John Key indicated yesterday that the budget surpluses to be revealed in next week's Half Yearly Economic and Fiscal Update (HYEFU) from the Treasury will be large enough to do it all: tax cuts, social spending, debt repayment and earthquake recovery.
Given a TVNZ poll broadcast last night showed voters preferred social spending to tax cuts, Key sought to reframe the debate away from a simple choice between social spending and tax cuts. The Colmar Brunton poll found 48% said surpluses should go on public services, 17% wanted tax cuts and 31% preferred debt repayment.
"When you see the HYEFU numbers, what you'll see is the budget surpluses start hockey-sticking up and they start getting quite big," Key told his post-cabinet news conference when informed of the poll results and asked if the surpluses were big enough for the Government to "do it all."
"I think when you see the numbers next week, that's what you'll think as well," he said.
"If the conversation is solely 'is it health and education vs a tax and family package', that's a very different discussion to one that says the Government is going to spend more money in health and education, it's going to spend more money on less-well-off New Zealanders, and it's also going to do these other things and it's going to repay debt in nominal terms and it's going to get debt down."
"And I'm telling you now, you might be having this debate today, but in a year or two from now the argument will be 'why is the Government, when debt is well and truly on track for its target of GDP to be below 20 per cent, why is the Government building bigger and bigger surpluses?"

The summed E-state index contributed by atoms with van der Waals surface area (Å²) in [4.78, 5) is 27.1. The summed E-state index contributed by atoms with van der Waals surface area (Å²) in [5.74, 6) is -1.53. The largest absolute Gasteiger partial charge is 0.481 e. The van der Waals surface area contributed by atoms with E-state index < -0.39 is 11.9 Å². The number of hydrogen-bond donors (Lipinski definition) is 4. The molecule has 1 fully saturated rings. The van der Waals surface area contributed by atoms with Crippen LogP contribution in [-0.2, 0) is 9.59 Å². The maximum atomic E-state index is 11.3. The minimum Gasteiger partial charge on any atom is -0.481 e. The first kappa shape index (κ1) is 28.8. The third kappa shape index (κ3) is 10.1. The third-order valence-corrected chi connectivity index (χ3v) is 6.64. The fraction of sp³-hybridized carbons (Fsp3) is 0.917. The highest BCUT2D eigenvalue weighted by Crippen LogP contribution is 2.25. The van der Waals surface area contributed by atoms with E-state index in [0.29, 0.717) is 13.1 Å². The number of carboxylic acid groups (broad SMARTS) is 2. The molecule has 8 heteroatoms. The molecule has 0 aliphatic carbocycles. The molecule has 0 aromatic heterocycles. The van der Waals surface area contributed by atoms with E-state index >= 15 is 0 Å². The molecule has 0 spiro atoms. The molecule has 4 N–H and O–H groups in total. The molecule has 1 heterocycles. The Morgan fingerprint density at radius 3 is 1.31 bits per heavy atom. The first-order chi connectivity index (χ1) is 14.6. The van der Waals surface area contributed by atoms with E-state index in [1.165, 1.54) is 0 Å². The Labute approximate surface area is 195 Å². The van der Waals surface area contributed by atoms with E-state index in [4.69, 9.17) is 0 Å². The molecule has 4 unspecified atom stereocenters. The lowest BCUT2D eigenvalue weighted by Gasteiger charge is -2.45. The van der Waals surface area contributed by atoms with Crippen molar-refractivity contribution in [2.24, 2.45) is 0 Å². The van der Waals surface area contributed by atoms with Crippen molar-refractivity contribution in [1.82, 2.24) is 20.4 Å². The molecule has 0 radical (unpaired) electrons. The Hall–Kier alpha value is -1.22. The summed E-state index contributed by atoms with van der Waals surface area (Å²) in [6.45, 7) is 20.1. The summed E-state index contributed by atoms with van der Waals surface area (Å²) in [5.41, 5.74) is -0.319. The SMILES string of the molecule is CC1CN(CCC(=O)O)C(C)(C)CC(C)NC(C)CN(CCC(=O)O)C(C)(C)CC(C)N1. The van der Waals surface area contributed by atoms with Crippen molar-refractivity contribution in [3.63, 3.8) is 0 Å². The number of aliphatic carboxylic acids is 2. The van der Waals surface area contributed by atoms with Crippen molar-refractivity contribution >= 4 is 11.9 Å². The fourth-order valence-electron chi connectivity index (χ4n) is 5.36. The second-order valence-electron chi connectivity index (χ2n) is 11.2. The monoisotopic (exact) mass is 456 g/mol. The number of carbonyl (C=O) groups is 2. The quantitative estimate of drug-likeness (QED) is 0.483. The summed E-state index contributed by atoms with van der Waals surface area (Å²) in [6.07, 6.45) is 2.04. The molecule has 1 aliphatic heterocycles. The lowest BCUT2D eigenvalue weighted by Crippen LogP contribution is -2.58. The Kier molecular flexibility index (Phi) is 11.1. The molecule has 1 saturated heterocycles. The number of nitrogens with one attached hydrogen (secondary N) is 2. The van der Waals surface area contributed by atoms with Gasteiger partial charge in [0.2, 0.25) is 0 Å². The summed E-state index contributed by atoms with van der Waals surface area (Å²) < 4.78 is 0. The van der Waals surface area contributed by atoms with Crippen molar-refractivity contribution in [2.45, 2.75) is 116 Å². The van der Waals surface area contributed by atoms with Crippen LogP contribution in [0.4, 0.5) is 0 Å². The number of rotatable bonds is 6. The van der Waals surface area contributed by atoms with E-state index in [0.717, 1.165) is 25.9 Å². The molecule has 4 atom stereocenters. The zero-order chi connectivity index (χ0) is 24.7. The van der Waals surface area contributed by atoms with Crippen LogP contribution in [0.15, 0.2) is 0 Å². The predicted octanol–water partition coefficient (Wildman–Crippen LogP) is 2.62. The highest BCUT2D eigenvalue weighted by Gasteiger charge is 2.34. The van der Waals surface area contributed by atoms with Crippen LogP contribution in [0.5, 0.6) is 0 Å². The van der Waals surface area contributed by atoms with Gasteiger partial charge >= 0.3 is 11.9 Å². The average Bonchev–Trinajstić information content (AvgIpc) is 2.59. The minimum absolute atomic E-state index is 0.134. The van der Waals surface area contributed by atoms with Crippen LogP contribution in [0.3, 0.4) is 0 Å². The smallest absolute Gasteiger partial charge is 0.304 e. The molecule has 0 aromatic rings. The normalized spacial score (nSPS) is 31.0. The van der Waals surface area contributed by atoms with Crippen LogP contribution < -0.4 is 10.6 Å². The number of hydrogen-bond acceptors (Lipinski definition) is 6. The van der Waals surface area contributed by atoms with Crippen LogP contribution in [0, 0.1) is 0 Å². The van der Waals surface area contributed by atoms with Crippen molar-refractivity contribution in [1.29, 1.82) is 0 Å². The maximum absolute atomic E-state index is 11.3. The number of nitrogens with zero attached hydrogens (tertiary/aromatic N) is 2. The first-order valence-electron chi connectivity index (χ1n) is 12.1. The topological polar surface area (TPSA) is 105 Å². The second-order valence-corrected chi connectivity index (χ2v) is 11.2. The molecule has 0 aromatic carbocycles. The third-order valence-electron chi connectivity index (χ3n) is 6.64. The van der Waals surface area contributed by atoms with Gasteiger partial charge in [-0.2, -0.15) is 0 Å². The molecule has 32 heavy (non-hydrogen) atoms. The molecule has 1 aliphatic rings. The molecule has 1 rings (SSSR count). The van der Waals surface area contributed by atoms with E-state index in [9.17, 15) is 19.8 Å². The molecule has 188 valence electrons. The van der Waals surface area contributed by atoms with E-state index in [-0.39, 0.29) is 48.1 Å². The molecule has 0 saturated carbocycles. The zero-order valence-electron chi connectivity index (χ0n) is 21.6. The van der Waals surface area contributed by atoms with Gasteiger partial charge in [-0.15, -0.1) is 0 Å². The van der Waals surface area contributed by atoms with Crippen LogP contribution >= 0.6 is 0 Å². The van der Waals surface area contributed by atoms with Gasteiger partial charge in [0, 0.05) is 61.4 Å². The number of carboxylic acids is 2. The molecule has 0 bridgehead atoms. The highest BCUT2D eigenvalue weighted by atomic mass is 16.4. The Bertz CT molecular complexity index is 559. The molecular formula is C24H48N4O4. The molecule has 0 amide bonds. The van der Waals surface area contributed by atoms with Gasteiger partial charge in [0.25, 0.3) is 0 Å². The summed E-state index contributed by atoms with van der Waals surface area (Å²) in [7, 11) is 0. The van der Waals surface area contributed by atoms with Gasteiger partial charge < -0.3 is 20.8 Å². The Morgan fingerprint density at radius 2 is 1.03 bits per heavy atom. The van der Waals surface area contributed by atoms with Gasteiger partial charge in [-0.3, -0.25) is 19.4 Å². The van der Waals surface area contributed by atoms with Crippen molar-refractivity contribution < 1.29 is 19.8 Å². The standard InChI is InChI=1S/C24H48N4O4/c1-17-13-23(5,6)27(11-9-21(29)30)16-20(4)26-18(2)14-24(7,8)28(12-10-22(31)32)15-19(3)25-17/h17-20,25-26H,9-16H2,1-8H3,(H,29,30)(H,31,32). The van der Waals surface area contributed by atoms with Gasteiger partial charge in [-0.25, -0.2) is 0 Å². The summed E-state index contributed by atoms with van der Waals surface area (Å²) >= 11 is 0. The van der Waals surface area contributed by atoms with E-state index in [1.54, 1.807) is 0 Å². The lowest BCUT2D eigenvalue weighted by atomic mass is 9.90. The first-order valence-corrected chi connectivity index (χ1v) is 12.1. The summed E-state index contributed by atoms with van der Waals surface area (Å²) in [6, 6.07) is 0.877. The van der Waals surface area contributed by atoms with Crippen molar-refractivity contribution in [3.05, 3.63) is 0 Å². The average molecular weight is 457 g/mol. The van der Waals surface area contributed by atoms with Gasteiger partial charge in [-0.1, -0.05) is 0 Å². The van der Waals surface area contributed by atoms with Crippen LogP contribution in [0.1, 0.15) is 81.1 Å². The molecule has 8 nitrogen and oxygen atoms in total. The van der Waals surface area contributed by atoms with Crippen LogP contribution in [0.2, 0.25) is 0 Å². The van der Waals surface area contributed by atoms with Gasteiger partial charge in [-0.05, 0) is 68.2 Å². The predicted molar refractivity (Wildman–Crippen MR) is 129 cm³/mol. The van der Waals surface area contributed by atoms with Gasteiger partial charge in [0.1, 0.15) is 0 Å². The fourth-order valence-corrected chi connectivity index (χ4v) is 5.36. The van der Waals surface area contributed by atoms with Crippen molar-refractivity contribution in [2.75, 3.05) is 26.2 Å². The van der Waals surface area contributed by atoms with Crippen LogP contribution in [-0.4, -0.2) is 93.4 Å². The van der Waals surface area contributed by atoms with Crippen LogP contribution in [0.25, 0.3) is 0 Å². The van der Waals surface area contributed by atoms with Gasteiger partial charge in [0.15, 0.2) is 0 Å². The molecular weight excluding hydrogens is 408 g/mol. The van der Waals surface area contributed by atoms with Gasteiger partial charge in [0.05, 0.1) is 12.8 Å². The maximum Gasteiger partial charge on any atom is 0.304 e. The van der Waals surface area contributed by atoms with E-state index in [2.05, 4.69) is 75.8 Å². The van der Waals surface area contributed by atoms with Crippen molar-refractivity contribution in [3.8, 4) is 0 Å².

However, he stopped short of saying the Family and Tax package unveiled before next year's election would be "distributionally neutral" in the same way the Government promoted the 2010 'Big Tax Switch' package.
National tourism levy in the offing
Elsewhere, Key said he was open to discussions with Phil Goff over his plans announced yesterday for a regional fuel tax and a NZ$5/night levy on tourists, but that he preferred any levy to pay for infrastructure be applied nationally, rather than locally.
If we're going do something in terms of that sort of mechanism, then I think we want to do it nationally and don't think we want to do it locally," Key said.
"Auckland may well have some tourism issues, given so many people flow into Auckland, but the reality is so does Queenstown, so does Taupo and so does the rest of the North Island," he said.
Key noted that a Working Group on Tourism Infrastructure led by Christopher Luxon had lodged a report with him yesterday, which he had yet to read. It would be released in the next week or two and would include options to deal with infrastructure shortages linked to the tourism boom.
Twitpic of the day:
Tweets of the day:
Entry fee to visit AKL? Would you do it? Get to wear sunglasses inside New World, spot Sally & Jamie, eat unbaked baking. $20 well spent
Have a great day